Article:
ERIC Number: EJ860254
Record Type: Journal
Publication Date: 2008-May
Abstractor: As Provided
Reference Count: 12
Do You Prefer to Have the Text or a Sheet with Your Physics Exams?
Hamed, Kastro M.
Physics Teacher, v46 n5 p290-293 May 2008
Many high school and introductory college physics instructors ponder the choice between "open text" exams versus "facts and formulae sheet" exams. Other alternatives are closed book/closed notes exams or an instructor-prepared sheet of facts and relevant formulas. There is no agreement on merit. Rehfuss strongly opposes allowing students to use formula sheets while taking physics exams despite acknowledging that such use is common practice. Cone responded to Rehfuss by defending the use of such sheets and outlining the benefits of a "cheat sheet." Debate over the use of a "cheat sheet" or other resources during exams is not limited to the physics community. Skidmore and Aagaard studied the relationship between testing conditions and student test scores for students in teacher education. Two decades earlier Boniface, Dorsal and Cundiff, and Hindman published papers on the use of texts and/or sheets during examinations in psychology and education. Others, such as Pullen et al. focused on studying the discarded cheat sheets themselves. Humorously, in October 2005 "The New York Times" reported an unusual museum exhibit of "cheat sheets" and the different ways students had cheated at a particular university.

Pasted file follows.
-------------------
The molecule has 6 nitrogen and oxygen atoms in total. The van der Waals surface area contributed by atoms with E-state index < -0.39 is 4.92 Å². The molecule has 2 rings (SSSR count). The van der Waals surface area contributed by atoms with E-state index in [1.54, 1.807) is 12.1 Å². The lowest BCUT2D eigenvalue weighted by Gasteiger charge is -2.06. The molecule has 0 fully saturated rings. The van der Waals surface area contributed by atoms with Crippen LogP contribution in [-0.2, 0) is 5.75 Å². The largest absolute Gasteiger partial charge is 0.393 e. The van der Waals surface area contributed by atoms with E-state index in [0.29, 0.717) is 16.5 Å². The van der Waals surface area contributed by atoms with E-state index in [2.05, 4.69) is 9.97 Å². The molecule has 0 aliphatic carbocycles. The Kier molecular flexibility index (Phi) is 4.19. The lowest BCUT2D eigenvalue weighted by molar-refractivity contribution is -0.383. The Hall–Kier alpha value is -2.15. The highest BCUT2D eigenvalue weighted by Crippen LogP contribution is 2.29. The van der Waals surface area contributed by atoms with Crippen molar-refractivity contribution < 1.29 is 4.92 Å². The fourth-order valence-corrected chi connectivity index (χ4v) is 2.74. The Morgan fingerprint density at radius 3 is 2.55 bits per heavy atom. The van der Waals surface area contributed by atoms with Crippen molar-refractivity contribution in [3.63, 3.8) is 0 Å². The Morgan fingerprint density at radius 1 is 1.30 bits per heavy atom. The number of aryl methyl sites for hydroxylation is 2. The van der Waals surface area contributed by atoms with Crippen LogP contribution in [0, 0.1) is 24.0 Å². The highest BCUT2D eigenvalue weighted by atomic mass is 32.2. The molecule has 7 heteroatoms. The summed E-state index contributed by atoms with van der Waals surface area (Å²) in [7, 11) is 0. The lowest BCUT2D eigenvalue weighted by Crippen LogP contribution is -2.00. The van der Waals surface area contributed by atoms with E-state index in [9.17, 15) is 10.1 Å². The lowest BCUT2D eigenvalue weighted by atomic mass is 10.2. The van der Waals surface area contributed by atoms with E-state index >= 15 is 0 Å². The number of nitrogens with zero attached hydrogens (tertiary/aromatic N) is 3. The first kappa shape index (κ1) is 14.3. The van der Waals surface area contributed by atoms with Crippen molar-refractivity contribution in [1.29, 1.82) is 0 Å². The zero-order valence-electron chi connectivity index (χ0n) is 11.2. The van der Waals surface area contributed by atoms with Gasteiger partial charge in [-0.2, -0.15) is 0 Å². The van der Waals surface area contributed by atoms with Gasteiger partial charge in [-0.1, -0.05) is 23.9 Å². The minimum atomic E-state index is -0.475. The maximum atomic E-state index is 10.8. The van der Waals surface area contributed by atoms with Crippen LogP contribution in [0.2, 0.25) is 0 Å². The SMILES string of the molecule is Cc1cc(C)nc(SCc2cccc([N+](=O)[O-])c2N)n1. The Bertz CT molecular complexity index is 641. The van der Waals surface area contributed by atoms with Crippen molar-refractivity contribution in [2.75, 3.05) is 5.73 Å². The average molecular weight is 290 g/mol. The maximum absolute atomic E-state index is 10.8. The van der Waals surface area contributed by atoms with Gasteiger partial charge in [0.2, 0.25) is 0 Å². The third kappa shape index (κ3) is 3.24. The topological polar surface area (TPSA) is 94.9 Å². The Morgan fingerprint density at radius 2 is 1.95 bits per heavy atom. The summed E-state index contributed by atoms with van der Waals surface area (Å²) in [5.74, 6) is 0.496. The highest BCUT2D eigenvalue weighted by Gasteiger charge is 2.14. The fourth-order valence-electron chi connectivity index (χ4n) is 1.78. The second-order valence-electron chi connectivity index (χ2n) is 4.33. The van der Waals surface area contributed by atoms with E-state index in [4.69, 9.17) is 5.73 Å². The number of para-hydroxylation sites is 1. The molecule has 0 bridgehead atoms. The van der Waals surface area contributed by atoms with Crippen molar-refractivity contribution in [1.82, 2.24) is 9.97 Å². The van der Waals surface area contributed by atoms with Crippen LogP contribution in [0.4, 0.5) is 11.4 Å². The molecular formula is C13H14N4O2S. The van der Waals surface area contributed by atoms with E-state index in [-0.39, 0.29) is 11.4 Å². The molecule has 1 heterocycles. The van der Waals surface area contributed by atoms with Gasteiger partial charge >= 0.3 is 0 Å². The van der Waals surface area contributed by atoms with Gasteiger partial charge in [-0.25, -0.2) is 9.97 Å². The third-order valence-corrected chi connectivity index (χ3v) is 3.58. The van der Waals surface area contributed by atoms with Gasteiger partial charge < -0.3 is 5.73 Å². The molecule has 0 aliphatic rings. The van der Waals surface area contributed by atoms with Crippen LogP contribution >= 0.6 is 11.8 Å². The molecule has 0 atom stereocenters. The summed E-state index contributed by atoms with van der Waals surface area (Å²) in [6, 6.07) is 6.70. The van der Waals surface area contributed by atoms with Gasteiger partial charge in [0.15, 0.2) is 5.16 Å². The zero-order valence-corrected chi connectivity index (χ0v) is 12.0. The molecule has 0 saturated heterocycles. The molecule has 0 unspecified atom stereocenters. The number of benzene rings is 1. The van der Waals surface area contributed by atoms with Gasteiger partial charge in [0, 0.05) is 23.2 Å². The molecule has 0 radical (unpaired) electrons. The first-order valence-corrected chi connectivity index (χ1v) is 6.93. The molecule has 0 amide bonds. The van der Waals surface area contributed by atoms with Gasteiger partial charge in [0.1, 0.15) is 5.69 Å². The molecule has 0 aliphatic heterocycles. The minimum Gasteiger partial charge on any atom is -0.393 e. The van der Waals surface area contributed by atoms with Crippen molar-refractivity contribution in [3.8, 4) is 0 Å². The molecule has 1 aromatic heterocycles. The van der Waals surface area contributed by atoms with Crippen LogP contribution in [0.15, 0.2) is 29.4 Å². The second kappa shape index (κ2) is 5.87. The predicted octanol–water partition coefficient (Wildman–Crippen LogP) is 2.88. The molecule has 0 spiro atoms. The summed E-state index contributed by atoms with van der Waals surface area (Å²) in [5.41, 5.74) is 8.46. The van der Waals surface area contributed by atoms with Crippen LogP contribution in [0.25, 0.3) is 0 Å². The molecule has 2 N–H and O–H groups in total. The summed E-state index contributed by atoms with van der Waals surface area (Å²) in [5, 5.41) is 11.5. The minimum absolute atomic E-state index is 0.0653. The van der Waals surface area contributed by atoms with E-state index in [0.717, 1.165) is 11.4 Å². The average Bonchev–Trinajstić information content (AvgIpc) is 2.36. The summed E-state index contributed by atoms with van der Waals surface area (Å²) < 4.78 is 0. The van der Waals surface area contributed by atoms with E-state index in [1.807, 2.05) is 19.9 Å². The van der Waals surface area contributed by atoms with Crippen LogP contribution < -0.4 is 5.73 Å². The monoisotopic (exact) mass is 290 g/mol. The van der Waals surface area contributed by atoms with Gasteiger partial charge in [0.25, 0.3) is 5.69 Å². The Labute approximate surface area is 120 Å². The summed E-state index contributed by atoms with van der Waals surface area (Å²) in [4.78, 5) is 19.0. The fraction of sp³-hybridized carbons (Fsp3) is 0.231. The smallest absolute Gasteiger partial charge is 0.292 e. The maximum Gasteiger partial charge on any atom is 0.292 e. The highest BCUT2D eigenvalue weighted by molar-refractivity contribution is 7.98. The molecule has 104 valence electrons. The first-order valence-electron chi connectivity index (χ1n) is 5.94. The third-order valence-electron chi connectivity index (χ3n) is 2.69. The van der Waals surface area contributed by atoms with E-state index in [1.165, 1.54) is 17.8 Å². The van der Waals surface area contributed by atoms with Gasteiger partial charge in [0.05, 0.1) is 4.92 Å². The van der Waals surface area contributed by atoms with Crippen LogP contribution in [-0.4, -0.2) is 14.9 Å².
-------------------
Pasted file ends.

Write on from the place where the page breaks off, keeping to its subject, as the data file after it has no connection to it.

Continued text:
Descriptors: Physics, Secondary School Science, College Science, Student Evaluation, Evaluation Methods, Science Instruction, Tests, Ethics
American Association of Physics Teachers. One Physics Ellipse, College Park, MD 20740. Tel: 301-209-3300; Fax: 301-209-0845; e-mail: email@example.com; Web site: http://scitation.aip.org/tpt
Publication Type: Journal Articles; Reports - Descriptive
Education Level: High Schools; Higher Education
Authoring Institution: N/A